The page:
I never know whether it’s just me that’s interested in these things or other house-builders, too! I’ve been finding out about housing density, which technically speaking we could just leave to the planners to worry about.
That said, quite often self-builders in towns and cities buy houses with an eye on the garden. Is there a plot there? Could it get the go-ahead? I’m someone who actually doesn’t like this approach – in the same way that paving over front gardens to turn them into car ports brings me out in a cold sweat! – but I’m a realist and I understand this is one way to increase housing density. Why might we want to do this anyway, you might ask?
In my latest podcast interview I chat to retired architect and planner, Graham Towers. Over the years he’s been involved in high density housing design as well as regeneration projects in central London. He presents a compelling case why if we’re serious about tackling climate change, higher density housing makes a lot more sense. That doesn’t mean it has to be extreme, just to a level where heading out on foot becomes the easiest way to get about. The energy and financial savings quickly stack up, too, and public transport becomes more efficient. I even wondered whether our future cities could be car-free but apparently there’s a city in Germany that’s already done this.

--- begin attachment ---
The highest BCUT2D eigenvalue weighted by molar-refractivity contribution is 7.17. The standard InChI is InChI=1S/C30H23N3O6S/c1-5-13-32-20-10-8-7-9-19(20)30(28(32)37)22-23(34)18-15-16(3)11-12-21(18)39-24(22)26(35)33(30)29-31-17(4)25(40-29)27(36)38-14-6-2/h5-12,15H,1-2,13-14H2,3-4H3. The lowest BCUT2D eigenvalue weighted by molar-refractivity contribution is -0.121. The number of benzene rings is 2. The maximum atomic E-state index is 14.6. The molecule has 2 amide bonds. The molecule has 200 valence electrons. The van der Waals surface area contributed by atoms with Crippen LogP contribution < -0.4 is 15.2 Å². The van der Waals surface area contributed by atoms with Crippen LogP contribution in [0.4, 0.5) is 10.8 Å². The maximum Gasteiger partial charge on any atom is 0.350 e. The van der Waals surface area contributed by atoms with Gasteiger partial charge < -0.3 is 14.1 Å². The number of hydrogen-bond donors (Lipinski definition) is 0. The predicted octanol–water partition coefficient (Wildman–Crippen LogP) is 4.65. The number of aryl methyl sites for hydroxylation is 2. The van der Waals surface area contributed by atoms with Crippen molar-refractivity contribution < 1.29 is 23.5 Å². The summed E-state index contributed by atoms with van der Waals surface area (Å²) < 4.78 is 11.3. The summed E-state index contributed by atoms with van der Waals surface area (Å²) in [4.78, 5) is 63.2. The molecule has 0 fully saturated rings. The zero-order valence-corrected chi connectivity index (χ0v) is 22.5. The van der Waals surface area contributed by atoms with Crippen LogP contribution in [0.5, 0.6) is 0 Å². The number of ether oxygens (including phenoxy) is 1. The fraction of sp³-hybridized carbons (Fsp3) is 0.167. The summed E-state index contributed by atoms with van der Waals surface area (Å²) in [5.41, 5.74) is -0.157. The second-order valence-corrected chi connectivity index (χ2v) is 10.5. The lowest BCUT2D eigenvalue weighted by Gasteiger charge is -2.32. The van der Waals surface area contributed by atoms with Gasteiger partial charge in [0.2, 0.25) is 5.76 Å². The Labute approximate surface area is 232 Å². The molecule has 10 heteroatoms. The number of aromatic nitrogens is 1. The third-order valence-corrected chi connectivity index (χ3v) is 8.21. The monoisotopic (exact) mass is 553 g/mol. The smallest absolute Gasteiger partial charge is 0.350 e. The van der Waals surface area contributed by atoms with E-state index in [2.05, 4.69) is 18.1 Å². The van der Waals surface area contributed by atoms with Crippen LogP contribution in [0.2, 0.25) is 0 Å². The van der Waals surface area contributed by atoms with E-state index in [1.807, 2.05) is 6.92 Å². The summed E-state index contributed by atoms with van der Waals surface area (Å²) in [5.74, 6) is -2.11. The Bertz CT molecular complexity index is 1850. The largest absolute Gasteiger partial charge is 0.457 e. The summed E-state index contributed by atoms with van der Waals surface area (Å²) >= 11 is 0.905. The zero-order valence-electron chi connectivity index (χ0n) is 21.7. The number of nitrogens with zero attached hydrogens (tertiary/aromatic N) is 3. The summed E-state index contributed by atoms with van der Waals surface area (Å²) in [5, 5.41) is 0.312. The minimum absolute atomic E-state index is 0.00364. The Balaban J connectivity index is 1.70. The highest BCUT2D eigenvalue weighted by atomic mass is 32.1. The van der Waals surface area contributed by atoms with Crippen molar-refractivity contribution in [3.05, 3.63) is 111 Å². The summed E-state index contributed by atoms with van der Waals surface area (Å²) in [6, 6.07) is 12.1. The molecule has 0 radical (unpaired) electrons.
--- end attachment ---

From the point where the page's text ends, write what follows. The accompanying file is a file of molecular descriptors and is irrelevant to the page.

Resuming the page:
In my chat with Graham we look back at some of the UK’s history to see how housing has developed through the years. We also hear about some of the successes and some of the developments that should never have gone ahead!